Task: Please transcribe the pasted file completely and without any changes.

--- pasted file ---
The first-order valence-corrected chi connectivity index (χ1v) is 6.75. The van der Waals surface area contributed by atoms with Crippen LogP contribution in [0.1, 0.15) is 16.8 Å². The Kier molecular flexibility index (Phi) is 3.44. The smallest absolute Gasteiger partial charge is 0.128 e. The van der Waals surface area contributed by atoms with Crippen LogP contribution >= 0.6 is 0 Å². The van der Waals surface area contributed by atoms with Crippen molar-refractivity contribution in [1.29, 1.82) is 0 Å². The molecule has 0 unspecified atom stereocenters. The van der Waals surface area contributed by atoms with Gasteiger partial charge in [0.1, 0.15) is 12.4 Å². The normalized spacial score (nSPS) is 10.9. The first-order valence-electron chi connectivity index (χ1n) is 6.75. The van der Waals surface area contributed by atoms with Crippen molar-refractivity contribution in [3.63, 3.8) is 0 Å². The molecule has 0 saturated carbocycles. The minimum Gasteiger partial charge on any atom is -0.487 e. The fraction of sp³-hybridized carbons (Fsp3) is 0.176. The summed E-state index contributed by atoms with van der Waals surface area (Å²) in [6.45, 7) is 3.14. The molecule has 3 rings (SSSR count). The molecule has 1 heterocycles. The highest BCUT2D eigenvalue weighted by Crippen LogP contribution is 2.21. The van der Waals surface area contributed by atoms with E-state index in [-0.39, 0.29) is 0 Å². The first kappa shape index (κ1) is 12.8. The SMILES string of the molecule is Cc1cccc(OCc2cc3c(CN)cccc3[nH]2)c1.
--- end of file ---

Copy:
The first-order valence-corrected chi connectivity index (χ1v) is 6.75. The van der Waals surface area contributed by atoms with Crippen LogP contribution in [0.1, 0.15) is 16.8 Å². The Kier molecular flexibility index (Phi) is 3.44. The smallest absolute Gasteiger partial charge is 0.128 e. The van der Waals surface area contributed by atoms with Crippen LogP contribution >= 0.6 is 0 Å². The van der Waals surface area contributed by atoms with Crippen molar-refractivity contribution in [1.29, 1.82) is 0 Å². The molecule has 0 unspecified atom stereocenters. The van der Waals surface area contributed by atoms with Gasteiger partial charge in [0.1, 0.15) is 12.4 Å². The normalized spacial score (nSPS) is 10.9. The first-order valence-electron chi connectivity index (χ1n) is 6.75. The van der Waals surface area contributed by atoms with Crippen molar-refractivity contribution in [3.63, 3.8) is 0 Å². The molecule has 0 saturated carbocycles. The minimum Gasteiger partial charge on any atom is -0.487 e. The fraction of sp³-hybridized carbons (Fsp3) is 0.176. The summed E-state index contributed by atoms with van der Waals surface area (Å²) in [6.45, 7) is 3.14. The molecule has 3 rings (SSSR count). The molecule has 1 heterocycles. The highest BCUT2D eigenvalue weighted by Crippen LogP contribution is 2.21. The van der Waals surface area contributed by atoms with E-state index in [-0.39, 0.29) is 0 Å². The first kappa shape index (κ1) is 12.8. The SMILES string of the molecule is Cc1cccc(OCc2cc3c(CN)cccc3[nH]2)c1.